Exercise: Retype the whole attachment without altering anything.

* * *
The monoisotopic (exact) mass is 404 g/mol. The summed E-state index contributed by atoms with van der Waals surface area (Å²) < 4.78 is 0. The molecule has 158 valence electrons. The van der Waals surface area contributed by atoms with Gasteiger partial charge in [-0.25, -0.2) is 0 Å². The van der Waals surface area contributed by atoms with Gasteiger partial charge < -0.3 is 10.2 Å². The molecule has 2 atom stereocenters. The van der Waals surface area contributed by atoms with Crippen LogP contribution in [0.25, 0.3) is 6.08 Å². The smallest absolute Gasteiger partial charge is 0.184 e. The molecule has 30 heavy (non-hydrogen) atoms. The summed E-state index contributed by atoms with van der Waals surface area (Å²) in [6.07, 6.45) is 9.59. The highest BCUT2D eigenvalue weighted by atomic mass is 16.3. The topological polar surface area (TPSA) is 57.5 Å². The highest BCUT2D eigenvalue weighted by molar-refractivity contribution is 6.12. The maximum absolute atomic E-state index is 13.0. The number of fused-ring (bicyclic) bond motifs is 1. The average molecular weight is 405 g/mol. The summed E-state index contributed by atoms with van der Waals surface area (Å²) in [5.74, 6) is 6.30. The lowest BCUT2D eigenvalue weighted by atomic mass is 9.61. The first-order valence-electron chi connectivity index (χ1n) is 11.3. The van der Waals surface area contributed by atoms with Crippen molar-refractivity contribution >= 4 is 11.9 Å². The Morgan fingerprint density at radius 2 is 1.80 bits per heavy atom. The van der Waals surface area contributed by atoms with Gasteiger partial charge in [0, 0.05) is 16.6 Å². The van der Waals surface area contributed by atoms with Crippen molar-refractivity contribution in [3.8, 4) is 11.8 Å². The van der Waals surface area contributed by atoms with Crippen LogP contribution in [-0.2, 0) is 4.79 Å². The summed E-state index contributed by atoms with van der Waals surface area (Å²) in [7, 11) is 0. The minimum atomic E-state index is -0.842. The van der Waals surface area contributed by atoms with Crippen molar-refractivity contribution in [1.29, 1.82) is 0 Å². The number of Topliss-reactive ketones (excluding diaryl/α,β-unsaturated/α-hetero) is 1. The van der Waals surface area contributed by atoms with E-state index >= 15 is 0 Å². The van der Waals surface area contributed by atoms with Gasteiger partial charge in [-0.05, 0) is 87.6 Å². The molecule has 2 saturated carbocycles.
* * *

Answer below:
The monoisotopic (exact) mass is 404 g/mol. The summed E-state index contributed by atoms with van der Waals surface area (Å²) < 4.78 is 0. The molecule has 158 valence electrons. The van der Waals surface area contributed by atoms with Gasteiger partial charge in [-0.25, -0.2) is 0 Å². The van der Waals surface area contributed by atoms with Gasteiger partial charge < -0.3 is 10.2 Å². The molecule has 2 atom stereocenters. The van der Waals surface area contributed by atoms with Crippen LogP contribution in [0.25, 0.3) is 6.08 Å². The smallest absolute Gasteiger partial charge is 0.184 e. The molecule has 30 heavy (non-hydrogen) atoms. The summed E-state index contributed by atoms with van der Waals surface area (Å²) in [6.07, 6.45) is 9.59. The highest BCUT2D eigenvalue weighted by atomic mass is 16.3. The topological polar surface area (TPSA) is 57.5 Å². The highest BCUT2D eigenvalue weighted by molar-refractivity contribution is 6.12. The maximum absolute atomic E-state index is 13.0. The number of fused-ring (bicyclic) bond motifs is 1. The average molecular weight is 405 g/mol. The summed E-state index contributed by atoms with van der Waals surface area (Å²) in [5.74, 6) is 6.30. The lowest BCUT2D eigenvalue weighted by atomic mass is 9.61. The first-order valence-electron chi connectivity index (χ1n) is 11.3. The van der Waals surface area contributed by atoms with Crippen molar-refractivity contribution >= 4 is 11.9 Å². The Morgan fingerprint density at radius 2 is 1.80 bits per heavy atom. The van der Waals surface area contributed by atoms with Gasteiger partial charge in [0, 0.05) is 16.6 Å². The van der Waals surface area contributed by atoms with Crippen molar-refractivity contribution in [3.8, 4) is 11.8 Å². The van der Waals surface area contributed by atoms with Crippen LogP contribution in [-0.2, 0) is 4.79 Å². The summed E-state index contributed by atoms with van der Waals surface area (Å²) in [7, 11) is 0. The minimum atomic E-state index is -0.842. The van der Waals surface area contributed by atoms with Crippen molar-refractivity contribution in [1.29, 1.82) is 0 Å². The number of Topliss-reactive ketones (excluding diaryl/α,β-unsaturated/α-hetero) is 1. The van der Waals surface area contributed by atoms with E-state index >= 15 is 0 Å². The van der Waals surface area contributed by atoms with Gasteiger partial charge in [-0.05, 0) is 87.6 Å². The molecule has 2 saturated carbocycles.